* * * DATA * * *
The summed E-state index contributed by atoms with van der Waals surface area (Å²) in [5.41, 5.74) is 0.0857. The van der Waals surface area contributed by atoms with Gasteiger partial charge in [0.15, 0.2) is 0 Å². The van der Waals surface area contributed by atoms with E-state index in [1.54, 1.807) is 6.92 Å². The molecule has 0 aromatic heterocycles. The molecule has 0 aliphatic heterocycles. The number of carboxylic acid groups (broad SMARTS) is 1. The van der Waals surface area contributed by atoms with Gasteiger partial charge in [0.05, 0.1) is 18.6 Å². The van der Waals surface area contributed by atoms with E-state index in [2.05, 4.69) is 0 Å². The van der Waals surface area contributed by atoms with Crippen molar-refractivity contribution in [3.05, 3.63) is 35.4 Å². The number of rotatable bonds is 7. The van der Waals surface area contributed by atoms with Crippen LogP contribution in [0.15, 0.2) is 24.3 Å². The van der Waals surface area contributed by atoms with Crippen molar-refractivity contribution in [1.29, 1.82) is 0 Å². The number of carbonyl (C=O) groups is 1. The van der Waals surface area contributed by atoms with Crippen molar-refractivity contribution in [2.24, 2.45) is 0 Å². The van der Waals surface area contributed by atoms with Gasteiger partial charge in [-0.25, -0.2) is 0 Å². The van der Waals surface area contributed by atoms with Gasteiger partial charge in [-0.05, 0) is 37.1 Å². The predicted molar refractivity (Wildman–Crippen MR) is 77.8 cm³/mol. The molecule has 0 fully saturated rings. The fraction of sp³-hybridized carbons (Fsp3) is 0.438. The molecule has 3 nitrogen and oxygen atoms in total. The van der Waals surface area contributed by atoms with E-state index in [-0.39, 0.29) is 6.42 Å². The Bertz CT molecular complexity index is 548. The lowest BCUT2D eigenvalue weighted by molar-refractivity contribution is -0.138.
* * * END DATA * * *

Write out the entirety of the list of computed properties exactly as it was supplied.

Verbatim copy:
The summed E-state index contributed by atoms with van der Waals surface area (Å²) in [5.41, 5.74) is 0.0857. The van der Waals surface area contributed by atoms with Gasteiger partial charge in [0.15, 0.2) is 0 Å². The van der Waals surface area contributed by atoms with E-state index in [1.54, 1.807) is 6.92 Å². The molecule has 0 aromatic heterocycles. The molecule has 0 aliphatic heterocycles. The number of carboxylic acid groups (broad SMARTS) is 1. The van der Waals surface area contributed by atoms with Gasteiger partial charge in [0.05, 0.1) is 18.6 Å². The van der Waals surface area contributed by atoms with E-state index in [2.05, 4.69) is 0 Å². The van der Waals surface area contributed by atoms with Crippen molar-refractivity contribution in [3.05, 3.63) is 35.4 Å². The number of rotatable bonds is 7. The van der Waals surface area contributed by atoms with Crippen LogP contribution in [0.15, 0.2) is 24.3 Å². The van der Waals surface area contributed by atoms with Crippen molar-refractivity contribution in [1.29, 1.82) is 0 Å². The number of carbonyl (C=O) groups is 1. The van der Waals surface area contributed by atoms with Crippen molar-refractivity contribution in [2.24, 2.45) is 0 Å². The van der Waals surface area contributed by atoms with Gasteiger partial charge in [-0.25, -0.2) is 0 Å². The van der Waals surface area contributed by atoms with Gasteiger partial charge in [-0.05, 0) is 37.1 Å². The predicted molar refractivity (Wildman–Crippen MR) is 77.8 cm³/mol. The molecule has 0 fully saturated rings. The fraction of sp³-hybridized carbons (Fsp3) is 0.438. The molecule has 3 nitrogen and oxygen atoms in total. The van der Waals surface area contributed by atoms with E-state index in [-0.39, 0.29) is 6.42 Å². The Bertz CT molecular complexity index is 548. The lowest BCUT2D eigenvalue weighted by molar-refractivity contribution is -0.138.